Soil

While all of you should be well aware of the value of the biological components of our products (i.e., mycorrhizal fungi and rhizosphere bacteria), many of you may not fully comprehend the value of some of the other ingredients, like humic acids.

There is a lot of negative innuendo about sodium content is soil, and as a result, many assume that sodium is somehow very toxic. In fact, it is not the sodium itself that causes the problem. It is the amount of salts in the plant tissue or in the soil around the roots and the effect they have on water uptake that causes problems.

Soil is considered fertile if it is productive, that is, if it can support lush healthy growth of desirable plants, whether they be garden plants, landscape plants, or crops. But what makes soil fertile? What characteristics of soil determine whether it will be productive or not? This question has been asked repeatedly for many years. Here is a summary of our current understanding on this topic.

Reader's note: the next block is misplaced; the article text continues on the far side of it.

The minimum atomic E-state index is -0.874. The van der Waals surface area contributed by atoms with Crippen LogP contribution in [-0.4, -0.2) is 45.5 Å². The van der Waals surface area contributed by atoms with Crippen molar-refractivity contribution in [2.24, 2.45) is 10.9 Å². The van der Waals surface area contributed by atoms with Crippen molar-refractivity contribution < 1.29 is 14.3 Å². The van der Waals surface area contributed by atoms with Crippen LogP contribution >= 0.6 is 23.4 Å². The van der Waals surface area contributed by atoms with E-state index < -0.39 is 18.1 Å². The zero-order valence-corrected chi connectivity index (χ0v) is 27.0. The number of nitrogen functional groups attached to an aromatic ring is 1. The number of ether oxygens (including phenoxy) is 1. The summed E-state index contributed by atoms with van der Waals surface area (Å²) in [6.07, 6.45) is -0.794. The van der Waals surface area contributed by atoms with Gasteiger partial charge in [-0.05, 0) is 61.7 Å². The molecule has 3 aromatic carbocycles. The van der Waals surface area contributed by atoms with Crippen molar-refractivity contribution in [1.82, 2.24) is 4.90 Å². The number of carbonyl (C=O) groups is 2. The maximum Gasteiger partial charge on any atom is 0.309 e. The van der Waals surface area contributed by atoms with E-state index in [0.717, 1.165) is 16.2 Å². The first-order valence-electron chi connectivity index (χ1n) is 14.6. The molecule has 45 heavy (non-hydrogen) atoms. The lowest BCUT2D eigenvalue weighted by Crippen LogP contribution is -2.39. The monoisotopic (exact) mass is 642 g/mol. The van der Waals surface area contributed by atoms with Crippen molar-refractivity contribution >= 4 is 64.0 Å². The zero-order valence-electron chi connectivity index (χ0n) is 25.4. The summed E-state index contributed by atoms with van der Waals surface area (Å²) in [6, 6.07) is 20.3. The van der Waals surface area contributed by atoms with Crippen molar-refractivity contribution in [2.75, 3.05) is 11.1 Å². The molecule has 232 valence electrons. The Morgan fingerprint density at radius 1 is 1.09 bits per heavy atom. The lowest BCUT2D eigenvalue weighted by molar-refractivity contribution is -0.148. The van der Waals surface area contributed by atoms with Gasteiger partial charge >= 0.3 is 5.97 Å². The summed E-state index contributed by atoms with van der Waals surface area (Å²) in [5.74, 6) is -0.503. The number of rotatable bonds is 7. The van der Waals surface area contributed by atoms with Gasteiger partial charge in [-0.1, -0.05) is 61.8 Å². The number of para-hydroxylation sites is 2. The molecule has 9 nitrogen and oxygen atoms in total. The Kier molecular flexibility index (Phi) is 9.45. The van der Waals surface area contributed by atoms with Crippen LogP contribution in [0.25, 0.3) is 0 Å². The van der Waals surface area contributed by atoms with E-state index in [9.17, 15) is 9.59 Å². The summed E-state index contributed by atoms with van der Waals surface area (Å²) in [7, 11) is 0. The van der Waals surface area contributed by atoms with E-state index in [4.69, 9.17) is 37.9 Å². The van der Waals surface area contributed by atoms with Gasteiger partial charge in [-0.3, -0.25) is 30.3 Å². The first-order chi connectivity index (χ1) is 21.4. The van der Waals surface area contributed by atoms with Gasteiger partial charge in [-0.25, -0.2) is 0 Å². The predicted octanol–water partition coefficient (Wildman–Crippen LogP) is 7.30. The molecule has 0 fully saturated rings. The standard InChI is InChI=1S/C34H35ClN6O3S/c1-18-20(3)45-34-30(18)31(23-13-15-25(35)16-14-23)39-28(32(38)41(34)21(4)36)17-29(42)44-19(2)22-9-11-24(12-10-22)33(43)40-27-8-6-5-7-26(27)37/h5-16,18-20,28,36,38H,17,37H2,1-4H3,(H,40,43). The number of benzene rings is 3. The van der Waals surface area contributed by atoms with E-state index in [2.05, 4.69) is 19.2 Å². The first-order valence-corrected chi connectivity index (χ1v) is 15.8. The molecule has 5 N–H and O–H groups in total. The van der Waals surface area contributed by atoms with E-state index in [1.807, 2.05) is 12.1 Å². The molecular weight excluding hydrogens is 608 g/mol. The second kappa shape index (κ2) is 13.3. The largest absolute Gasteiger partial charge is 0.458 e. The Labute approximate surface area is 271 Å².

Leaching refers to the event whereby a material (such as a fertilizer) dissolves in the soil water and moves away, ultimately into groundwater or surface water. All soluble materials, including fertilizers, can leach. The real question is whether a fertilizer leaches rapidly or slowly. If leaching is very slow, then the chances are good that most of the fertilizer will eventually be consumed by the local plants and animals, leaving very little to can escape into the ground water. If leaching is very fast, then there is little time for the fertilizer to be consumed locally, thereby allowing a large percentage of it to rinse through the soil and into ground water.